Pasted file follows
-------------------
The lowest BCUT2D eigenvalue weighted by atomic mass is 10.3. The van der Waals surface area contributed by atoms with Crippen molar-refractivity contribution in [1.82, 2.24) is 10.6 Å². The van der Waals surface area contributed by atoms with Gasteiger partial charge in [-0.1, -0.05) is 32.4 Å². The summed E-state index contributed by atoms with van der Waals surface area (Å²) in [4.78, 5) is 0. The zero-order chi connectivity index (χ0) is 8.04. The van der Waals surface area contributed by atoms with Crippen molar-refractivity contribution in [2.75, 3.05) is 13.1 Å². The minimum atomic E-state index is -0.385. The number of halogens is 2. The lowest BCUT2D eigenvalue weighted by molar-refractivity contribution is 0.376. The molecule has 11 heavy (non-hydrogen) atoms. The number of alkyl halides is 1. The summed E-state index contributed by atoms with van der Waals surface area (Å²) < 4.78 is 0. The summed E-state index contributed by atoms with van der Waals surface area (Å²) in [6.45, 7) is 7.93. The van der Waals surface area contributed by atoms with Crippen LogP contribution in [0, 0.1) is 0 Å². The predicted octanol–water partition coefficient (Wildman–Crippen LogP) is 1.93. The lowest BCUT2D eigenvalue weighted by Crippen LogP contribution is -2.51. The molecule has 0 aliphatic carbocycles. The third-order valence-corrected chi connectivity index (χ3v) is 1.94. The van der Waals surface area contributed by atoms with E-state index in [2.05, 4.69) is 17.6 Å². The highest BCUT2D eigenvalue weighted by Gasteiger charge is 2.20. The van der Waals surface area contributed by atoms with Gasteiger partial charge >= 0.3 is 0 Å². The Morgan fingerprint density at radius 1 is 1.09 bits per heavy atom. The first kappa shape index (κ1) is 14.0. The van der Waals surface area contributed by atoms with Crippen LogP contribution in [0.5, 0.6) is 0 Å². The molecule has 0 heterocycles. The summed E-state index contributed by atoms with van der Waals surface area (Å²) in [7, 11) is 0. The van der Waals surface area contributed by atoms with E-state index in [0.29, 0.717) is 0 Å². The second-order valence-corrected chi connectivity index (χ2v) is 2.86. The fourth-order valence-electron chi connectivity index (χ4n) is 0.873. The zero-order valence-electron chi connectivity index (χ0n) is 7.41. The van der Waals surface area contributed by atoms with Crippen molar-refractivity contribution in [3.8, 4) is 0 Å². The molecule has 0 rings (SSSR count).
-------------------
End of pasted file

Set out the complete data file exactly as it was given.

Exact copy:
The lowest BCUT2D eigenvalue weighted by atomic mass is 10.3. The van der Waals surface area contributed by atoms with Crippen molar-refractivity contribution in [1.82, 2.24) is 10.6 Å². The van der Waals surface area contributed by atoms with Gasteiger partial charge in [-0.1, -0.05) is 32.4 Å². The summed E-state index contributed by atoms with van der Waals surface area (Å²) in [4.78, 5) is 0. The zero-order chi connectivity index (χ0) is 8.04. The van der Waals surface area contributed by atoms with Crippen molar-refractivity contribution in [2.75, 3.05) is 13.1 Å². The minimum atomic E-state index is -0.385. The number of halogens is 2. The lowest BCUT2D eigenvalue weighted by molar-refractivity contribution is 0.376. The molecule has 11 heavy (non-hydrogen) atoms. The number of alkyl halides is 1. The summed E-state index contributed by atoms with van der Waals surface area (Å²) < 4.78 is 0. The summed E-state index contributed by atoms with van der Waals surface area (Å²) in [6.45, 7) is 7.93. The van der Waals surface area contributed by atoms with Crippen LogP contribution in [0, 0.1) is 0 Å². The predicted octanol–water partition coefficient (Wildman–Crippen LogP) is 1.93. The lowest BCUT2D eigenvalue weighted by Crippen LogP contribution is -2.51. The molecule has 0 aliphatic carbocycles. The third-order valence-corrected chi connectivity index (χ3v) is 1.94. The van der Waals surface area contributed by atoms with E-state index in [2.05, 4.69) is 17.6 Å². The highest BCUT2D eigenvalue weighted by Gasteiger charge is 2.20. The van der Waals surface area contributed by atoms with Gasteiger partial charge >= 0.3 is 0 Å². The Morgan fingerprint density at radius 1 is 1.09 bits per heavy atom. The first kappa shape index (κ1) is 14.0. The van der Waals surface area contributed by atoms with Crippen LogP contribution in [0.5, 0.6) is 0 Å². The molecule has 0 heterocycles. The summed E-state index contributed by atoms with van der Waals surface area (Å²) in [7, 11) is 0. The van der Waals surface area contributed by atoms with E-state index in [0.29, 0.717) is 0 Å². The second-order valence-corrected chi connectivity index (χ2v) is 2.86. The fourth-order valence-electron chi connectivity index (χ4n) is 0.873. The zero-order valence-electron chi connectivity index (χ0n) is 7.41. The van der Waals surface area contributed by atoms with Crippen molar-refractivity contribution in [3.8, 4) is 0 Å². The molecule has 0 rings (SSSR count).